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Security concerns will also be high on the agenda. North Korea has resumed its ballistic missile tests. Pixabay

The G-7 host, Emmanuel Macron,  has made fighting inequality the theme for the annual meeting of the seven industrialized nations, which opens Saturday in the French seaside resort of Biarritz with the leaders of the United States, France, Britain, Germany, Italy, Japan and Canada in attendance.

The French president has invited leaders from several other countries, including six African nations, to take part in the annual discussion of major global challenges. But analysts say any grand ambitions for the summit will likely be stymied by pressing economic concerns.

Most worrisome are recent indicators from both sides of the Atlantic of slowing economic growth and a possible global recession.

Earlier this month, government bond yields in both the United States and Germany were briefly higher for two-year than 10-year bonds, a sign that investors see significant risks ahead, says economist Jasper Lawler of the London Capital Group.

“Particularly in the U.S., it’s actually been a very reliable signal to point towards a recession.”

Adding the investors’ fears, the usual fiscal tools to tackle a recession might not be available.

“We don’t have that usual fallback from central banks of cutting interest rates because they already have, and they are already at rock bottom levels,” says Lawler.

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Summit host France is determined to not let economics overshadow its own agenda. Pixabay

The economic fears are rooted in the trade war between the United States and China, which has resulted in both countries imposing tariffs on hundreds of billions of dollars’ worth of imports. Europe is suffering additional headwinds, says economist Lawler.

“The trade war, but also just the auto sector, the transition from using diesel cars to electronic vehicles. It’s a period of uncertainty that’s unduly affecting Europe.”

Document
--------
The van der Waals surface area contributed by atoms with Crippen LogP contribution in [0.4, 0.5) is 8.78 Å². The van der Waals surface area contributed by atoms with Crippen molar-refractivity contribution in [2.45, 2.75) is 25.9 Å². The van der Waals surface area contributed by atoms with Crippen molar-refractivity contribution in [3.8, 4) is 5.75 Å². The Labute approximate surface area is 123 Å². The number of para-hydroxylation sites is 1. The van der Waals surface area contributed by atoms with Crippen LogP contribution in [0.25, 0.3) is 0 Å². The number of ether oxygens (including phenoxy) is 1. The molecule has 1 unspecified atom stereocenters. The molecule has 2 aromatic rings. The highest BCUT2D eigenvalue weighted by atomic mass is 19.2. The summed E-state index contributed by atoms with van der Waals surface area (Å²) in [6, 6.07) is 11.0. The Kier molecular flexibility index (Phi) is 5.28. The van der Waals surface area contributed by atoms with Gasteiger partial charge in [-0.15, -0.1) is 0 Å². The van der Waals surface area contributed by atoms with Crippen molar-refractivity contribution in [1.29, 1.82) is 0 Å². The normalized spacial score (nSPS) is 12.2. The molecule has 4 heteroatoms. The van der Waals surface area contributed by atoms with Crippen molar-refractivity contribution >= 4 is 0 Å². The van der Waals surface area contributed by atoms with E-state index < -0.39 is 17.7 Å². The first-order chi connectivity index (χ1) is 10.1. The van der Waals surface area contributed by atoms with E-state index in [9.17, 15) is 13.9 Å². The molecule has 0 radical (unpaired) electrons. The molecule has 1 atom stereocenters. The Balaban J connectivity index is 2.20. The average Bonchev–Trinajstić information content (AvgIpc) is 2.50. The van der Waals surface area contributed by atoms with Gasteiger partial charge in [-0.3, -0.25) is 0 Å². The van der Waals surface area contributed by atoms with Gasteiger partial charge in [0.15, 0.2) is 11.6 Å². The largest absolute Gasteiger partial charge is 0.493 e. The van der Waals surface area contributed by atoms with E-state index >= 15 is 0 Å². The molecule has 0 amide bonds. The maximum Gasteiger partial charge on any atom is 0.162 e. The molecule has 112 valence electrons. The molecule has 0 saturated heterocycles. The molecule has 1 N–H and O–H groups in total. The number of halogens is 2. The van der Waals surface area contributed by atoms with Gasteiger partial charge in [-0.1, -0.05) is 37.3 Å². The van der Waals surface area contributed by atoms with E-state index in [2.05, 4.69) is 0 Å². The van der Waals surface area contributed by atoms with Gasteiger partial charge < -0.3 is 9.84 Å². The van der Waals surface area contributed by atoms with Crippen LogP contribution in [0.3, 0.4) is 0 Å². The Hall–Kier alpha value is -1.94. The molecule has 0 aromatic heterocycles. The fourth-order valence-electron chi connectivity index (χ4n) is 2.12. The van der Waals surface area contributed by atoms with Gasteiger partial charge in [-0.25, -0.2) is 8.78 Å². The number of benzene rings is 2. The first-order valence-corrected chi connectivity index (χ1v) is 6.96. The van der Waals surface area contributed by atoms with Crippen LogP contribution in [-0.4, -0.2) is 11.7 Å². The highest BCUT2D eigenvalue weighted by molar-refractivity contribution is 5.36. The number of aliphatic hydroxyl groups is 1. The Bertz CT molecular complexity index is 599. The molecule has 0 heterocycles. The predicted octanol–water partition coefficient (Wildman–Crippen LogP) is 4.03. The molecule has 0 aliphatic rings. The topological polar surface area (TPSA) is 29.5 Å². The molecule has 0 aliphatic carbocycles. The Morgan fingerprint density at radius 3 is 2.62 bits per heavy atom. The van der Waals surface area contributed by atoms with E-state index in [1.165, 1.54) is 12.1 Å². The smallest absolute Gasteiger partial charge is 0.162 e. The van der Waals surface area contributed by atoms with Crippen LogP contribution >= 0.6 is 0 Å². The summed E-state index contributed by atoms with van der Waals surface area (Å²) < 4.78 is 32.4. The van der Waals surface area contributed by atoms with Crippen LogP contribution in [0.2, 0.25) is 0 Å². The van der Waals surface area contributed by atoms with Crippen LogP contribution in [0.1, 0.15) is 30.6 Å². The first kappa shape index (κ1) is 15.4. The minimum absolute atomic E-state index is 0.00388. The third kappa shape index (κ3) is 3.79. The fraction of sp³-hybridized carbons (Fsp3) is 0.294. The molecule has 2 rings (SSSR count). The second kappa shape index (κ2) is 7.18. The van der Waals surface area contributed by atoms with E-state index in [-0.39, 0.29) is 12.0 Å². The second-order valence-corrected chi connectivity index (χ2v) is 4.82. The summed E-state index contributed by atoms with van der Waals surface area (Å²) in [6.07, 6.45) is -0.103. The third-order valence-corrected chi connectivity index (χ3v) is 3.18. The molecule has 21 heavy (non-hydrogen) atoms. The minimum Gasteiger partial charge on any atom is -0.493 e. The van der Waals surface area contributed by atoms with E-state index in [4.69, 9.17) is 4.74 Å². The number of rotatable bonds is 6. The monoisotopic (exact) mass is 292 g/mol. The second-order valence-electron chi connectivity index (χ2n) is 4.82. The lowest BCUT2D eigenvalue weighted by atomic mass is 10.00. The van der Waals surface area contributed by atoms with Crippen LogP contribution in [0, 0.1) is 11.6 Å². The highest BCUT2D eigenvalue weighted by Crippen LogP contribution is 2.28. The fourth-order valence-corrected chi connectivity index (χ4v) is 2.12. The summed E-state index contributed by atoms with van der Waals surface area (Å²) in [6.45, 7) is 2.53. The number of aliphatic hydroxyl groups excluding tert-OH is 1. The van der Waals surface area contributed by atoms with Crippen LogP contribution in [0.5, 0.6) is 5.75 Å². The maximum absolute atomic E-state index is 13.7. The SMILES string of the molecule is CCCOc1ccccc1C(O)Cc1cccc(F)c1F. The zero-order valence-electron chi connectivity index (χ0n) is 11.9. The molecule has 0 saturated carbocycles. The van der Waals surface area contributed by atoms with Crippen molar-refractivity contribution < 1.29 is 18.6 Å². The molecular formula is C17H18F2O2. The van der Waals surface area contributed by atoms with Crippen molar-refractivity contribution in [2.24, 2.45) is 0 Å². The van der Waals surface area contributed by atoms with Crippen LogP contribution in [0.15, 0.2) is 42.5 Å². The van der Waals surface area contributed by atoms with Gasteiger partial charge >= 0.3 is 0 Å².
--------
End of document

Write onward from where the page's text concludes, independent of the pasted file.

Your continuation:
Summit host France is determined to not let economics overshadow its own agenda — and top of the list is climate change, says John Kirton of the G-7 Research Group at the University of Toronto.

“It’s driven by the scary science which is unfolding every day, but more importantly by the historic heat waves that have afflicted Europe, including France.”

U.S. President Donald Trump left last year’s G-7 summit in Canada early, before the leaders had discussed climate change, and later disavowed the final communiqué. This year France is determined to keep the United States on board, says Kirton.

“President Macron I think has structured his agenda to allow Donald Trump to be at his best. Gender equality — the president has been very good at that, it’s at the top of the French list. Education — yes, and also health. It’s the president of the United States that’s been pushing the G-7 to try to get it to deal with the opioid crisis.”

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U.S. President Donald Trump left last year’s G-7 summit in Canada early, before the leaders had discussed climate change, and later disavowed the final communiqué. Pixabay

Security concerns will also be high on the agenda. North Korea has resumed its ballistic missile tests.

Meanwhile the standoff between Iran and the West has escalated over the seizure of a British-flagged oil tanker in the Persian Gulf, which followed the detention of an Iranian vessel in Gibraltar.

Burgeoning anti-government protests in Russia and Hong Kong also pose questions for the G-7, says Kirton.

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“Have we seen the tide [change], where authoritarian leaders in various degrees are no longer in control? It may not be the way of the future. In fact, if that’s the case, then how can the G-7 activate its distinctive foundational issue: to promote democracy?” Kirton asked.

Meanwhile British Prime Minister Boris Johnson will meet Trump at the G-7 for the first time in his new role. Both leaders are hoping for a rapid trade deal amid signs of a steep economic downturn in Britain as it edges closer to crashing out of the European Union with no deal at the end of October. (VOA)